This study provides ecological context in which to understand the diversification and evolution of plant families that now dominate temperate latitudes in the Northern Hemisphere, and what could potentially happen to this important ecosystem in the face of warming climates today.
For high resolution images and interviews, contact email@example.com.
Study Information: Plant community ecology and climate on an upland volcanic landscape during the Early Eocene Climatic Optimum: McAbee Fossil Beds, British Columbia, Canada. Alexander J. Lowe, David R. Greenwood, Christopher K. West, Jennifer M. Galloway, Markus Sudermann, and Tammo Reichgelt. Palaeogeography, Palaeoclimatology, Palaeoecology Vol. 511, pp. 433-448.
Funding and Permit Information: Funding for research was provided to Alex Lowe by graduate student research grants from the Paleontological Society and the Society for Sedimentary Geology (SEPM), and to Dr. Greenwood from National Geographic Society and the Natural Sciences and Engineering Research Council (NSERC).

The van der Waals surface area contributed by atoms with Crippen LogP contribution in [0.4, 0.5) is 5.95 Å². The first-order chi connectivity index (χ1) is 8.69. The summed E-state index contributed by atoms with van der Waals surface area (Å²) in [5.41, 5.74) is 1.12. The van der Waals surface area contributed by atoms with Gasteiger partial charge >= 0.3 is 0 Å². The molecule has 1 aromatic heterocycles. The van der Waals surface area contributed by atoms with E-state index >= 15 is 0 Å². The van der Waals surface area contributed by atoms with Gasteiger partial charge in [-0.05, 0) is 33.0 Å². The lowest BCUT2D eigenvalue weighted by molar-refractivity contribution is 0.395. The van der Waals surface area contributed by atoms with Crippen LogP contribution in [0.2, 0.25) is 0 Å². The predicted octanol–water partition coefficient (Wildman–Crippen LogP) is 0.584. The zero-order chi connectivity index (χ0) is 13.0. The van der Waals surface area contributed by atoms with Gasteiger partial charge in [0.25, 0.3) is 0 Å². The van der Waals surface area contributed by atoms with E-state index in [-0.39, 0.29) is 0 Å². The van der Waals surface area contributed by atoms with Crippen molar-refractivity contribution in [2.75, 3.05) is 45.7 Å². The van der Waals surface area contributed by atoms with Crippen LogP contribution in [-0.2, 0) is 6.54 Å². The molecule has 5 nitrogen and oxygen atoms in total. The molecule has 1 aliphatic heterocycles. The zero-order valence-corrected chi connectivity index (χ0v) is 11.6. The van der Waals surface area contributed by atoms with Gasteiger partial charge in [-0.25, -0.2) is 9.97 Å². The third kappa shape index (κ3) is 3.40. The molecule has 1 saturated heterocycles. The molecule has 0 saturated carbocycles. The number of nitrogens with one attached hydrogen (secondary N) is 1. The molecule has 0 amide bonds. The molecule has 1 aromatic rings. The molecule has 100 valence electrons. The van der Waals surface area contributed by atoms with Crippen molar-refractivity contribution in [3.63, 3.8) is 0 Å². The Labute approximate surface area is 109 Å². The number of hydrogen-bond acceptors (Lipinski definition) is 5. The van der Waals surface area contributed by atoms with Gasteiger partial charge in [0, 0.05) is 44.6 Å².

A scientific research permit was issued to Dr. Greenwood by the Heritage Branch of Forests Lands and Resources Operations (FLNRO), British Columbia Government.
The researchers acknowledge and thank the St’uxtews (people of the low valley)/Bonaparte Band of the Shuswap Nation (Secwepemc) for their stewardship of the McAbee lands and for the opportunity to conduct research.
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A fossil of a conifer called Cunninghamia.
“As we see in upland sites like McAbee, and increasingly today, cooler climate plant and animal species are pushed to higher elevations as the climate warms. But what happens when there is no higher to go? We lose those species.”
-Dr. David Greenwood
Field crew 2017, from L to R: Christopher West, Markus Sudermann, Alex Lowe. Photo: Courtesy Alex Lowe.